I’ve read where tea is considered the table wine of the South. The making of good tea here has been raised to an art of perfection over the generations. Good Southern tea requires plenty of two things – sugar and ice. Here when you ask for tea, you are simply going to get it ice cold and sweet.
In growing up I remember how my mom brewed tea. Back in those pre-tea bag days, the loose tea leaves were poured into boiling water and then steeped. In the meantime she would pour about a cup and a half of cane sugar into a glass pitcher and pour some hot water over the sugar and stir until the sugar was dissolved. She would then take a tea cloth, cover the pitcher opening and pour the steeped tea into the cloth letting it strain into the pitcher, after which she would stir the mixture until well mixed. And that tea was always served in a glass with plenty of ice.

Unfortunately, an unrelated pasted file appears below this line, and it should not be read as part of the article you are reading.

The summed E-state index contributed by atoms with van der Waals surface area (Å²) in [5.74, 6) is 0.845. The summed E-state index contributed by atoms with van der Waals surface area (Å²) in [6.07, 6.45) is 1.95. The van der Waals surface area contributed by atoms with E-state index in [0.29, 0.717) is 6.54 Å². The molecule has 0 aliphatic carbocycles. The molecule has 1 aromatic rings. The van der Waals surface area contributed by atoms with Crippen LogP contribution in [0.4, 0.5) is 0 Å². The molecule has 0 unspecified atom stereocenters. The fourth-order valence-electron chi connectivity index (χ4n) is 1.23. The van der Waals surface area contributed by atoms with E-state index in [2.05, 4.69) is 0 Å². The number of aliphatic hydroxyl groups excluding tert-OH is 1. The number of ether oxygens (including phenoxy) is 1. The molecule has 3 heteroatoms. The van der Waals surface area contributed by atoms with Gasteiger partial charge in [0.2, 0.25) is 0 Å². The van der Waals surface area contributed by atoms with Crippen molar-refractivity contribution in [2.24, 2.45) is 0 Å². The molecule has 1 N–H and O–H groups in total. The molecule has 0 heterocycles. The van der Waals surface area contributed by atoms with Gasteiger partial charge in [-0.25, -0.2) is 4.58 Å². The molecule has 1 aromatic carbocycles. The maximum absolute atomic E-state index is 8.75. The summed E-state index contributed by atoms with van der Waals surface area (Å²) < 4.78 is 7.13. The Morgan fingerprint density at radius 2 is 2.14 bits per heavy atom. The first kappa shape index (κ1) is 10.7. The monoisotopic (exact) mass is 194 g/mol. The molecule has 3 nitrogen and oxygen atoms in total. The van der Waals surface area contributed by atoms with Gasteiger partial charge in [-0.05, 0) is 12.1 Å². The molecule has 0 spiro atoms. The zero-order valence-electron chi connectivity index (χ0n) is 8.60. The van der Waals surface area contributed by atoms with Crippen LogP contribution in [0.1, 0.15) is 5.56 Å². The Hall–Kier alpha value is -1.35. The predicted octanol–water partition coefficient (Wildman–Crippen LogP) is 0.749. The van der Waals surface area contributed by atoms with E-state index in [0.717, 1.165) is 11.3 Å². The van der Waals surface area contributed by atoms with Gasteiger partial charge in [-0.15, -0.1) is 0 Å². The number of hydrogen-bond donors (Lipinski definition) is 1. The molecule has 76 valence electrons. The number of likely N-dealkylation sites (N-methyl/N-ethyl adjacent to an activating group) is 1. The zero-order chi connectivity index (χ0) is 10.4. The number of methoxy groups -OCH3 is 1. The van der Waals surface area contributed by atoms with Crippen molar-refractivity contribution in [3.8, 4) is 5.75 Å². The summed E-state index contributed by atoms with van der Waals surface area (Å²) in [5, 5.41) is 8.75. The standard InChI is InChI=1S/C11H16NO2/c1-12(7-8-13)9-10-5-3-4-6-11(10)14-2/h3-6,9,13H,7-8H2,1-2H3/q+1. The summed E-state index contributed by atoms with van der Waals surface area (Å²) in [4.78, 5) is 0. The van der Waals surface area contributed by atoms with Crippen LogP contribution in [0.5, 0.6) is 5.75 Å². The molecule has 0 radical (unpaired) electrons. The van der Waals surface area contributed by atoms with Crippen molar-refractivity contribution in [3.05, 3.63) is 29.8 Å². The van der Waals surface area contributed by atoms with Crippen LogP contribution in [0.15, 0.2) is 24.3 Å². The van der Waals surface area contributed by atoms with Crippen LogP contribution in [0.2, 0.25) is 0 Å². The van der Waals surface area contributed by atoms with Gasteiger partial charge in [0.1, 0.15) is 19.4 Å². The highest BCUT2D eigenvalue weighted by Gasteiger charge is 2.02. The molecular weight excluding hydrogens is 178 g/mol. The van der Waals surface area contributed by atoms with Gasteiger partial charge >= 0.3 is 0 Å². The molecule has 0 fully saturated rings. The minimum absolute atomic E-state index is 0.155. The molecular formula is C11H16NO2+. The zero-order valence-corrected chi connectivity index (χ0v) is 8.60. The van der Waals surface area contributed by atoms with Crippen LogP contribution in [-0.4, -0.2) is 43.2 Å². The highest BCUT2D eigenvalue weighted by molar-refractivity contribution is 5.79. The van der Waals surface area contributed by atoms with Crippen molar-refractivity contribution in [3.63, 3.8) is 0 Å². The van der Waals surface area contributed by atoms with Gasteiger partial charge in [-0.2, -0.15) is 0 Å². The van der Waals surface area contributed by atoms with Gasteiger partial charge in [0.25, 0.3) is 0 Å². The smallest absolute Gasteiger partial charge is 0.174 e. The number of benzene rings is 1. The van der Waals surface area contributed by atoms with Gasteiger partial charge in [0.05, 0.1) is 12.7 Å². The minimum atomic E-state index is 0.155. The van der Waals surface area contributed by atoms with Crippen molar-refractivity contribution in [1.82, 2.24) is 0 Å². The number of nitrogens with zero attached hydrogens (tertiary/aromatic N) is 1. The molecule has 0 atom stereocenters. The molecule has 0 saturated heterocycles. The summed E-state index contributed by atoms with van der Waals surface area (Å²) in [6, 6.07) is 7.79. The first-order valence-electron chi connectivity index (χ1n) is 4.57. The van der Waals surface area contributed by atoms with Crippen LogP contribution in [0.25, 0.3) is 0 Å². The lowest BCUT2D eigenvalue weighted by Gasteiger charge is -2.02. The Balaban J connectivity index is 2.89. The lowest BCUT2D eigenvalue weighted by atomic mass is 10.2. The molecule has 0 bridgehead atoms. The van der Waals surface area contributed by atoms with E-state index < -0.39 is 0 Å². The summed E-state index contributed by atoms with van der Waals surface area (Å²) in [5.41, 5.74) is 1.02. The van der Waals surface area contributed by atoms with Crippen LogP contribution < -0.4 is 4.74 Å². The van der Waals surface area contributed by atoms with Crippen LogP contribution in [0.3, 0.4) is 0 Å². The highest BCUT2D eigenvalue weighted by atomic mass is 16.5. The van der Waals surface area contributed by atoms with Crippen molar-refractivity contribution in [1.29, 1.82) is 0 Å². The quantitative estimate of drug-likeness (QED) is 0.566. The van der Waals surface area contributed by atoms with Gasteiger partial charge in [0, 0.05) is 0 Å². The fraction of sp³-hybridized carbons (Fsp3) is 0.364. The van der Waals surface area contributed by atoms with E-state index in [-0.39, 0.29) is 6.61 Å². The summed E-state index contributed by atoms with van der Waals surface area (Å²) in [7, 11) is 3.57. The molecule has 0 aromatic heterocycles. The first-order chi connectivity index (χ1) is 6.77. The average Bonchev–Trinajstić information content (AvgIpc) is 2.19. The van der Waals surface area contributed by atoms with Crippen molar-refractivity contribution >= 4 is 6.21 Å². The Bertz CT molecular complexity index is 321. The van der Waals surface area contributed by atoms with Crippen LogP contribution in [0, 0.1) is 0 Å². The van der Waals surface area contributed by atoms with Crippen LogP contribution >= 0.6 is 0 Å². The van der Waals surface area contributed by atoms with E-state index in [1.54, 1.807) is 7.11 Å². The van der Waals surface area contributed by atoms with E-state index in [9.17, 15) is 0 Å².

The oldest known recipe for sweet iced tea was published in an old recipe book entitled Housekeeping in Old Virginia during 1879 and through the years since, this beverage has been enjoyed by generations.
Sweet tea has always been a staple around here. From the farm to the church social and in cafes and restaurants, it is always available in generous quantities. Many hours have passed over a glass of good Southern tea while visiting family and friends. And there’s simply no better quality time on a hot and humid Mississippi day than sitting in a rocking chair in the shade of the front porch enjoying a good glass of cold Southern tea while lazily watching the world go by.
Photograph by Bob Franks